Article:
Candidate experience is defined as how job seekers perceive and react to employers’ processes during the hiring journey, including initial exposure to your employer brand to the interview process regardless of the outcome. As we spoke about previously, it has become an increasingly important trend due to review platforms like Glassdoor becoming more widely used and regarded. In fact, a LinkedIn survey found 72% of candidates have shared their experience on online employer review sites, therefore companies have to ensure candidates have a positive experience irrespective of their hiring success. According to Career Builder, 78% say the overall candidate experience they receive is an indicator of how a company values its people. What’s worth remembering is, while people might talk about good candidate experiences, they will more likely talk about negative candidate experiences. So it’s worthwhile investing in processes and best practice to create a great candidate experience for all.

Question 2: Where is the best place to start when improving candidate experience?

We would first suggest reviewing your job descriptions and application process. According to Recruiting Brief, 60% of job seekers report they have quit an application due to its length or complexity. Take the time to speak with the department hiring manager to properly establish what is required and the skills, both hard and soft, they are looking to add to their team. Make sure to relay company culture and values in the job description to help attract the right culture fit, something that is key to employee engagement and retention. Next, review your application process and the number of steps needed to apply. Having to create an extensive profile and answer numerous questions that don’t relate to the position will inevitably result in drop-offs. This shouldn’t be seen as a lack of intent by candidates, in fact, candidates will see this as a lack of investment by the company to find the right candidates by creating a time-intensive process and a negative candidate experience. No two jobs are the same and the application process should reflect this, making it as straight forward as possible for candidates to apply.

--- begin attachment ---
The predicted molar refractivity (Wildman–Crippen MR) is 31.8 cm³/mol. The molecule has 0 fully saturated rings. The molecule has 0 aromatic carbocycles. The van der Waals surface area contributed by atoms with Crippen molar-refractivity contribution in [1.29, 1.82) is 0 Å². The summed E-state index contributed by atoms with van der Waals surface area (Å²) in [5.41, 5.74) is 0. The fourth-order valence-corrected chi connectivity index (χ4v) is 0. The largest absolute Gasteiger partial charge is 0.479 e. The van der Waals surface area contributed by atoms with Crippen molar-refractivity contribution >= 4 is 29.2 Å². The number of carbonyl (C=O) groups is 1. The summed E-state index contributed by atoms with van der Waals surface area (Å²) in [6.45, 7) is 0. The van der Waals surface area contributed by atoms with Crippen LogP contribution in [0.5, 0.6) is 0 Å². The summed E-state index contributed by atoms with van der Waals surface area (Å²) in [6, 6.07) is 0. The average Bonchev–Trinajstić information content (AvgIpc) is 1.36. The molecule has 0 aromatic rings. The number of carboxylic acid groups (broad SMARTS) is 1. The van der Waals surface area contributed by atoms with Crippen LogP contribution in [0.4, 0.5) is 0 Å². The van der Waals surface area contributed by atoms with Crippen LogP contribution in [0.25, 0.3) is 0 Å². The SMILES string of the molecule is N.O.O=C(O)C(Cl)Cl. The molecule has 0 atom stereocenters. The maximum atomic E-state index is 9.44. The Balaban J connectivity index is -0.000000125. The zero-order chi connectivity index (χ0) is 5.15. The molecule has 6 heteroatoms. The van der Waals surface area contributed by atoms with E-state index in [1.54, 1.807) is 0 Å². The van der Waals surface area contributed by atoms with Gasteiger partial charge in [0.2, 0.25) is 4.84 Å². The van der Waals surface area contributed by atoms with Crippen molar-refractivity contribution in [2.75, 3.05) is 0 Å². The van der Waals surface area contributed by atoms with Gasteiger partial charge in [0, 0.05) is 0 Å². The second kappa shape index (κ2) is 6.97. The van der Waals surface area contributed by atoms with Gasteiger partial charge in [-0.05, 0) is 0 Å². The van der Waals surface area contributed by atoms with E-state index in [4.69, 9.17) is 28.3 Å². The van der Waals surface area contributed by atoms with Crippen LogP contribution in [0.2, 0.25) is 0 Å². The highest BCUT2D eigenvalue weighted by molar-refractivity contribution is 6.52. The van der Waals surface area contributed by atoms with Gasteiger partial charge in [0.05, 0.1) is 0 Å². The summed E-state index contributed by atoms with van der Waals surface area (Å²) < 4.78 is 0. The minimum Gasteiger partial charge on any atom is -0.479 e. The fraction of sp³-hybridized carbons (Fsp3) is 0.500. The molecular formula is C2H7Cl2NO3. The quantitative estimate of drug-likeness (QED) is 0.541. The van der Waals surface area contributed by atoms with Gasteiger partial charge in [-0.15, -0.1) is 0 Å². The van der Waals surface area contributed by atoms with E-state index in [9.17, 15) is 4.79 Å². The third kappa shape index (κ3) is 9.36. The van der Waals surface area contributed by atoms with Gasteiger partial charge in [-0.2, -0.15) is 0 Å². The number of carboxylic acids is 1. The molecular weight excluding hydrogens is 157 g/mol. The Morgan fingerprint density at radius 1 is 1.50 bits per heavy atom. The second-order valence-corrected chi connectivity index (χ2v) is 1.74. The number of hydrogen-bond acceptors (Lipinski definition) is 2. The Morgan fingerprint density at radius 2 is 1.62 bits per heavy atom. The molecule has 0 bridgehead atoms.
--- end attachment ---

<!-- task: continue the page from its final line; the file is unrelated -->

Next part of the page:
Question 3: So you’ve improved your application process and you have a huge stack of CVs, what’s next?

The biggest issue surrounding candidate experience is a lack of communication during the process, with 65% of job seekers saying they never or rarely receive notice of their application status, according to Lever. As we stated previously, HR Managers state that recruitment is 25% of their job but takes up 95% of their time. When you are recruiting for numerous positions and receiving numerous CVs for each position, it’s understandable that you can’t get back to every individual with individual emails, you are only human! That’s why technology and automation is the best solution to overcome this and improve the candidate experience. Automation software allows you to communicate quickly and easily to groups of people with relevant feedback. Automation software also allows you to streamline and bring candidates through the process efficiently with constant communication, allowing you to focus on the human element of the candidate experience, the interviewing stages.